So, for a few thousand dollars I can fly to DC, prepare the document and then file it as a classified document despite the fact that the big dark classified secrets are available in several different languages all over the f'in internet.
great country!

BTW- please don't send me any links or emails with or about- classified documents.

Friday, April 22, 2011

Seattle church campaigns to free Guantanamo prisoner

Adnan Latif was in the wrong place at the wrong time when Pakistani authorities .arrested him, his supporters say.

Nine years later, it seems he’s still in the wrong place: detained at the U.S. military prison at Guantanamo Bay, Cuba. Soldiers there keep him isolated in a psychiatric ward and frequently beat him, according to his lawyer, David Remes. Because Latif joined a hunger strike in 2007, they also continue to force feed him through his nose.

In August 2010, a judge ruled there was no evidence that Latif, originally from Yemen, had ever raised a hand against the United States and ordered his release. But the Obama Administration has appealed the order and is fighting to keep him locked up.

Local activists are now fighting back, hoping to free a man they say is not only innocent but also mentally ill, the result of an earlier accident, or perhaps, incarceration.

“I’m outraged that he’s being so badly treated and there’s no justification for it,” said Betty Blakney, co-chair of University Temple’s social justice committee.

Members of University Temple United Methodist Church have taken up Latif’s cause and started a letter-writing campaign for his release. They also plan to meet with their members of Congress about Latif’s case.

Forty-one church members signed a March 27 letter to Sens. Patty Murray and Maria Cantwell and Rep. Jim McDermott urging they take action to release Latif, who was 24 at the time of his arrest. They plan to ask other University District churches to do the same.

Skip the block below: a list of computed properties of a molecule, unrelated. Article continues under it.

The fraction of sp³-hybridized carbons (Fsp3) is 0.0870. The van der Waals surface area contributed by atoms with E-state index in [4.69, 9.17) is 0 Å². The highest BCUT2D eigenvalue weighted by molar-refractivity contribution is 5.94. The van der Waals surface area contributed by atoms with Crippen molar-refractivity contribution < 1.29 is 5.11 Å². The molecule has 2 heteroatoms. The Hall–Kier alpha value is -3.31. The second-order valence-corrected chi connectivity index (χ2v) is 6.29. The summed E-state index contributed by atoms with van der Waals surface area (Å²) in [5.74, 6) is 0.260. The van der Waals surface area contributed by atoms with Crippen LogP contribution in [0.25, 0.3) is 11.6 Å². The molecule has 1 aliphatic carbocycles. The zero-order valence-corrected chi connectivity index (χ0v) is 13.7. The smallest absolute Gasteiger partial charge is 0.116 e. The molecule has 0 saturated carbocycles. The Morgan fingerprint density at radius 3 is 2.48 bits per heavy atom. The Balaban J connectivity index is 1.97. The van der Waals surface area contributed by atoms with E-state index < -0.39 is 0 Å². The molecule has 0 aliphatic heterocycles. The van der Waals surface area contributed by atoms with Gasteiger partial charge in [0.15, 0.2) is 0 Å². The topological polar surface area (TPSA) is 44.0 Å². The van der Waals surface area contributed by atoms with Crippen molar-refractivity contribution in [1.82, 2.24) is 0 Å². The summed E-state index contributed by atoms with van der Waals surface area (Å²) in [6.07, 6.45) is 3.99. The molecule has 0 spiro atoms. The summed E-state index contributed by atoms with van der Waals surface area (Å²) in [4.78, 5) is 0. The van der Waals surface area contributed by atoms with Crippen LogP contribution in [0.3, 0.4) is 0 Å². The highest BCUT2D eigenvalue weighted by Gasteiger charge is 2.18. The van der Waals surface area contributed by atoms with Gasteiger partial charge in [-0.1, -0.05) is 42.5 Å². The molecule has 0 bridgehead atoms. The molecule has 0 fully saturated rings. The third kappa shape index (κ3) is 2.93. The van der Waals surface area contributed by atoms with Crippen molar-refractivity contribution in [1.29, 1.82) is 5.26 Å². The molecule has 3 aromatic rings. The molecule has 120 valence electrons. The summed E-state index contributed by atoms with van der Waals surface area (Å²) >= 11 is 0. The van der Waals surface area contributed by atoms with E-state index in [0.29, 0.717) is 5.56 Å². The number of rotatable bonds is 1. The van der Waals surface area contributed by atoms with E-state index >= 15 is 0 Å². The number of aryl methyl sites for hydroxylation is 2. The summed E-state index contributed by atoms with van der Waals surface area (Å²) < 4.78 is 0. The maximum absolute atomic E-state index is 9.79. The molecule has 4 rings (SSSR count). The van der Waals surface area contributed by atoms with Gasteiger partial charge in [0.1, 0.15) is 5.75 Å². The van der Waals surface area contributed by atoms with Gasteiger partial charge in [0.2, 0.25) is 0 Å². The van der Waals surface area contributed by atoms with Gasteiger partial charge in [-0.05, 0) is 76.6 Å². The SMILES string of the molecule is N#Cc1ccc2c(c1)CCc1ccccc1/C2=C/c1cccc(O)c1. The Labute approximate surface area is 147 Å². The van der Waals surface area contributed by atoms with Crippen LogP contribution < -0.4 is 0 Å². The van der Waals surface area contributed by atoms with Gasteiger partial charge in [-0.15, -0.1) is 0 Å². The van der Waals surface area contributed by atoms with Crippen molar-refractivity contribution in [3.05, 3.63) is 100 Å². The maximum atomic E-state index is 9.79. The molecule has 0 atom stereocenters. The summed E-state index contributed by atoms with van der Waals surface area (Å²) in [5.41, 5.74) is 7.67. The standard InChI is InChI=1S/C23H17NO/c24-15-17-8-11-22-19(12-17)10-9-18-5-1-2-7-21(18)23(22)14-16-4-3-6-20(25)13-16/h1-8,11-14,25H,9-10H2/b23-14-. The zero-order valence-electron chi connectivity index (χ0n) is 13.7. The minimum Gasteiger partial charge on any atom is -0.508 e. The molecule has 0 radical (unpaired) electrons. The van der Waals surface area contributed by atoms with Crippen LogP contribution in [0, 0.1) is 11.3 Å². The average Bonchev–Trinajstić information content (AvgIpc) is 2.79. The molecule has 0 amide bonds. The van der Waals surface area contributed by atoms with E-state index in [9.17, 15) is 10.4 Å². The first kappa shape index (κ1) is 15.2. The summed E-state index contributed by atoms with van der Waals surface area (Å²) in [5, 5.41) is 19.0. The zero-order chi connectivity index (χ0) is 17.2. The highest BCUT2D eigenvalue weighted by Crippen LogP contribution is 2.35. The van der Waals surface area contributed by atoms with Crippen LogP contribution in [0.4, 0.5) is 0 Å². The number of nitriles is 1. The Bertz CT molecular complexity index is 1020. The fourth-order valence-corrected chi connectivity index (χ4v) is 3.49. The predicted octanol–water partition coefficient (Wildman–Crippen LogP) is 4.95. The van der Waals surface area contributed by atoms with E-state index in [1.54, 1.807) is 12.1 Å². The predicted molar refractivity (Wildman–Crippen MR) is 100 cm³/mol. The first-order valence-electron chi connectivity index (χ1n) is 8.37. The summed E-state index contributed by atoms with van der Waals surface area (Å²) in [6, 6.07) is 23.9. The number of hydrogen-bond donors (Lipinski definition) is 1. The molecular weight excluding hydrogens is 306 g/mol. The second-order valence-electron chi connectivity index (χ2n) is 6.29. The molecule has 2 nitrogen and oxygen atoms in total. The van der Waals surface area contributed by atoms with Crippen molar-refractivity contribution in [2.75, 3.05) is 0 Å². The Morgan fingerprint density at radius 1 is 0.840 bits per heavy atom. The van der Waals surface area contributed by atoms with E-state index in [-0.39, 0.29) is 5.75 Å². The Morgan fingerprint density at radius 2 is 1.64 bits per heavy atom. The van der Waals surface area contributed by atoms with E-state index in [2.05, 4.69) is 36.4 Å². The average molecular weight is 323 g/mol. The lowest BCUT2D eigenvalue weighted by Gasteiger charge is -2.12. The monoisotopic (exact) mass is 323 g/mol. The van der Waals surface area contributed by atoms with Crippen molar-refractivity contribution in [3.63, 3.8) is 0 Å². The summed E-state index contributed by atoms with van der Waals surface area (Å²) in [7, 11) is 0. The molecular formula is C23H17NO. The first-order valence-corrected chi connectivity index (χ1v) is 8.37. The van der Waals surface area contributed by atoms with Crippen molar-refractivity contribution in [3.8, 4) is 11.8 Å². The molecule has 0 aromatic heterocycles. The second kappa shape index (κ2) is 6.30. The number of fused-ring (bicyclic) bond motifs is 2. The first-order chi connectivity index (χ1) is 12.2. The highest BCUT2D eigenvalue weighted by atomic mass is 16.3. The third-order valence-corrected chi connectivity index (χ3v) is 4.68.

Political realities

David Remes, Latif’s attorney in Washington, D.C., said he welcomes the effort. But he and Jamie Mayerfeld, a political science professor who teaches a course on Guantanamo Bay at the University of Washington, say political barriers stand between Latif and freedom.

Foremost among them: President Obama has continued the Bush Administration policy of indefinite incarceration without trial, Mayerfeld said.

Of the 779 people who have been incarcerated at Guantanamo Bay for suspected terrorism since it opened in 2002, only a half-dozen have been convicted, Mayerfeld said. Today 172 people remain at the prison. Of these, 57 are Yemenis cleared for release by the Obama Administration.

In an email, Lt. Col. Tanya J. Bradsher, a Pentagon spokesperson, confirmed 172 detainees are housed at Guantanamo Bay, approximately half of them hailing from Yemen.

But Latif and his fellow Yemeni prisoners can’t get out because they have nowhere to go and no way to get there. President Obama banned returning any Guantanamo Bay prisoners to Yemen in January, after the Christmas Day incident in which a Yemeni man tried to blow up an airliner. Then Congress passed a law prohibiting the transfer of any Guantanamo Bay prisoner to any country, Remes said.

“Adopting” a prisoner

Latif first came to the attention of the University Temple community after several church members attended a workshop on torture at Garfield High School on Martin Luther King Jr. Day.

Professor Mayerfeld led the workshop and raised the idea of churches “adopting” a prisoner by writing letters. University Temple members followed up with Mayerfeld, who suggested Latif because his case is so egregious.

In 1994, at the age of 18, a car accident left Latif with a severe head injury and blindness in one eye. His family was destitute, so the government of Yemen paid to send him to Jordan for an operation, Remes, his lawyer, said.

The operation was only partially successful, however. In 2000, Latif met a man who promised him free medical help in Afghanistan. He was arrested near the border of Afghanistan and Pakistan border in 2001 after the U.S. invasion, Remes said, and his life has been a living hell ever since.

As a result of his head injury or his incarceration, Latif is mentally ill and suffers from a number of physical ailments, Remes said. From many hunger strikes, he weighs less than 100 pounds and has to wear what’s called a suicide smock because he’s tried to kill himself so many times.

When he gets out of control, a prison response team in black riot gear beats him until he’s subdued, Remes said. Bradsher, the Pentagon spokesperson, declined to comment on Latif’s condition.

Defining torture

Torture is a loaded term, said Remes, who represents 17 other Yemeni prisoners at Guantanamo. But the conditions are clearly cruel, inhumane and degrading violations of the Geneva Conventions.

Latif should be released, he said. The Department of Defense recommended it in 2004, the Bush Administration approved it in 2007, and the judge ordered it last year in response to a habeas corpus petition, Remes said.

“It’s incomprehensible they’re holding this poor man and that [the Obama Administration is] continuing to fight for the right to hold him.”